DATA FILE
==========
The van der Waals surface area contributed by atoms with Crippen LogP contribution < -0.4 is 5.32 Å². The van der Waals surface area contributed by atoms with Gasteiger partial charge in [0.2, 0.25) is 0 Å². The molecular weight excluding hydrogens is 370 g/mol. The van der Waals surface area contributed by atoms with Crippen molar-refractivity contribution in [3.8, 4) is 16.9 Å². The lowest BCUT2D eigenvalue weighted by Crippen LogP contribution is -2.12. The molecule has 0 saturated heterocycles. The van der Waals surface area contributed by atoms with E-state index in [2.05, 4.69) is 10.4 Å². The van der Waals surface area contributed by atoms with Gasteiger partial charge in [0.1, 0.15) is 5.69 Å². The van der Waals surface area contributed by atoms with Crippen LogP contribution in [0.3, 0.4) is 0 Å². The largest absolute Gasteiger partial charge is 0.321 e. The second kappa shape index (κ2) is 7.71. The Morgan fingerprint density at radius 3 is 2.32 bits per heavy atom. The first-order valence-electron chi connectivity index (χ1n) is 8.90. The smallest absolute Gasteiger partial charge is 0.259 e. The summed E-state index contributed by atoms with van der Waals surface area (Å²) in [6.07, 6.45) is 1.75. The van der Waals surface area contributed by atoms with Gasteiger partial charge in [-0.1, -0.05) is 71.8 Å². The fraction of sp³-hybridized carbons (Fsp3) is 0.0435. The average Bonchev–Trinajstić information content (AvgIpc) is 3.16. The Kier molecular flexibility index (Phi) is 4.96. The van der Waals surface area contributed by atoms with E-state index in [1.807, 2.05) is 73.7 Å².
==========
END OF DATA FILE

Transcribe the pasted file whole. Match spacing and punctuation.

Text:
The van der Waals surface area contributed by atoms with Crippen LogP contribution < -0.4 is 5.32 Å². The van der Waals surface area contributed by atoms with Gasteiger partial charge in [0.2, 0.25) is 0 Å². The molecular weight excluding hydrogens is 370 g/mol. The van der Waals surface area contributed by atoms with Crippen molar-refractivity contribution in [3.8, 4) is 16.9 Å². The lowest BCUT2D eigenvalue weighted by Crippen LogP contribution is -2.12. The molecule has 0 saturated heterocycles. The van der Waals surface area contributed by atoms with E-state index in [2.05, 4.69) is 10.4 Å². The van der Waals surface area contributed by atoms with Gasteiger partial charge in [0.1, 0.15) is 5.69 Å². The van der Waals surface area contributed by atoms with Crippen LogP contribution in [0.3, 0.4) is 0 Å². The largest absolute Gasteiger partial charge is 0.321 e. The second kappa shape index (κ2) is 7.71. The Morgan fingerprint density at radius 3 is 2.32 bits per heavy atom. The first-order valence-electron chi connectivity index (χ1n) is 8.90. The smallest absolute Gasteiger partial charge is 0.259 e. The summed E-state index contributed by atoms with van der Waals surface area (Å²) in [6.07, 6.45) is 1.75. The van der Waals surface area contributed by atoms with Gasteiger partial charge in [-0.1, -0.05) is 71.8 Å². The fraction of sp³-hybridized carbons (Fsp3) is 0.0435. The average Bonchev–Trinajstić information content (AvgIpc) is 3.16. The Kier molecular flexibility index (Phi) is 4.96. The van der Waals surface area contributed by atoms with E-state index in [1.807, 2.05) is 73.7 Å².